Steve: You sound just like those assholes on TV. Maybe you should have run for president.
Eric: Well if I were president let’s just say first year medical residents would be making enough so that they would be living in two-bedrooms instead of scrambling around eating cans of soup for dinner and locking the door tightly behind them so that Sallie Mae doesn’t come a knocking and collecting for her medical school debts.
Steve: I am going to go to Starbucks and find another place to stay.
He picks up his duffle bag.
Eric: Towels! You need towels.
Eric gets him a really scary greenish towel.
Eric: My friend Ernesto won that towel in the Coney Island hot dog eating contest of ’09.
Steve: This just isn’t going to work.
Eric: Steve you can have ALL the kombucha in the fridge.
Steve: I don’t like kombucha. I always tell my clients not to drink it. Hidden sugars and all.
Eric: You’ll never find a host more fun than me. I’m going to an elite election day party tonight, after my girlfriend’s theatrical performance in alphabet city, and you, old friend, can be my plus one for both fun-filled activities. Unless you had other plans.
Steve: No plans. Just the MET and Central Park and I want to see that big bull that’s on fence street—
Eric: Wall street. What is Fence street?
Steve: I thought that’s the street where all of the stockbrokers worked.
Eric: Who wrote your guidebook? August Wilson?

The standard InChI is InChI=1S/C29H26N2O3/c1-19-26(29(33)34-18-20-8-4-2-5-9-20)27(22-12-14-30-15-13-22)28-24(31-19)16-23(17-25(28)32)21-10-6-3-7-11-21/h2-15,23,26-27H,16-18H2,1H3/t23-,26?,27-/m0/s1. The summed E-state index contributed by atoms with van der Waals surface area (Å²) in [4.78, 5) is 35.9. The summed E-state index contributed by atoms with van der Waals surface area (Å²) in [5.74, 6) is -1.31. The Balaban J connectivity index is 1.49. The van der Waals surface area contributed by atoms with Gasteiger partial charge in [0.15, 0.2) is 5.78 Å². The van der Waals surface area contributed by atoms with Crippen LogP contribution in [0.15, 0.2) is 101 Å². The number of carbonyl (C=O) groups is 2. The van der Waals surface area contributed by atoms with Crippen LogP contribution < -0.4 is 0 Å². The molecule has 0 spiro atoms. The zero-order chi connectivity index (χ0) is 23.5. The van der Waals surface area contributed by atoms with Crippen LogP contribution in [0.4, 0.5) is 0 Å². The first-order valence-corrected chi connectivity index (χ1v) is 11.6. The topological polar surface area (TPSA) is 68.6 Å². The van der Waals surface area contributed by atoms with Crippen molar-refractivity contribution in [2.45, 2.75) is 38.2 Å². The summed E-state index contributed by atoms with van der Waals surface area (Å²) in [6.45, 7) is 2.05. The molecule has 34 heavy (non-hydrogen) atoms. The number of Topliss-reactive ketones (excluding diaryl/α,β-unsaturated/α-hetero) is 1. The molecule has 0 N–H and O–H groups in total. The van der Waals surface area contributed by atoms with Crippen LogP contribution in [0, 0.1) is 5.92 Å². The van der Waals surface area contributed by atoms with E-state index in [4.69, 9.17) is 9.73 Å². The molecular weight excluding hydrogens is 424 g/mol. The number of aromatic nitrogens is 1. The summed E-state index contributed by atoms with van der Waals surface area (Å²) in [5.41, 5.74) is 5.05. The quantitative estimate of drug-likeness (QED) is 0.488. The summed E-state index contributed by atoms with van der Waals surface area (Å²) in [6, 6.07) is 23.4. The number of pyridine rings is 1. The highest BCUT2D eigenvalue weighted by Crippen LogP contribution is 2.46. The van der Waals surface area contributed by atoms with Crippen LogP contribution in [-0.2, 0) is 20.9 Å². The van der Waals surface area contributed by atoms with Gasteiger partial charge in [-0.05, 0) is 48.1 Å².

Steve: No, I downloaded a wiki article, thought it said Fence street.
Eric: So what do you say? Four nights here. Two-twenty. The possibilities are endless. I’m a doctor on leave. Everything is possible. This is Chinatown. The land of pork buns and—
Steve: I really only eat complex carbohydrates; quinoa, sweet potatoes, sometimes brown rice. Sometimes.
Eric: Okay no fucking porkbuns! Steve. You seem like you need this.
Steve: Need what? To sleep on a deflated air mattress and wash my face with a hand towel that looks like it alone caused the spread of the tuberculosis virus?!
Eric: Tuberculosis is actually spread by an infectious bacteria that attached the nodules of the tissues –which is why you cough up blood—
Steve: Will you get out of my way! I don’t want to stay here.
Eric: But I think you do!
Steve: I don’t!
Eric: I think you need to have some fun with me, Steve. I think you need to have an adventure. You said you took a night bus. Alone. Why? Why would any self-respecting person subject themselves to an eight hour Megabus ride to NYC? Why did you come here? What is it that you want?
Steve: I want to not be at home right now, okay? I want to not be in Virginia. And honestly it’s none of your Goddamn business why I’m here.
Steve: It’s my money, my time, my life, my decision.
Steve: I’m a grown-ass fucking man.
Eric: There’s going to be a big party tonight. With women. And alcohol. And a DJ. Want to come?
Eric: We’re making history tonight, old friend; it’ll be an unforgettable bash.
Steve: You really think she’s going to win?
Eric: Have you not been reading the news?
Steve: I’m from Richmond, Virginia.
Eric: They don’t have news there? Some sort of antiquated Maison Dixon law?
Steve: No, we have the news, but I have a few clients at the gym and a couple neighbors who are voting for him.
Eric: But WHY?
Steve: They’re tired.
Eric: OF WHAT?
Steve: Listen, I don’t know. Look, I better be going.
Steve gets his duffle bag.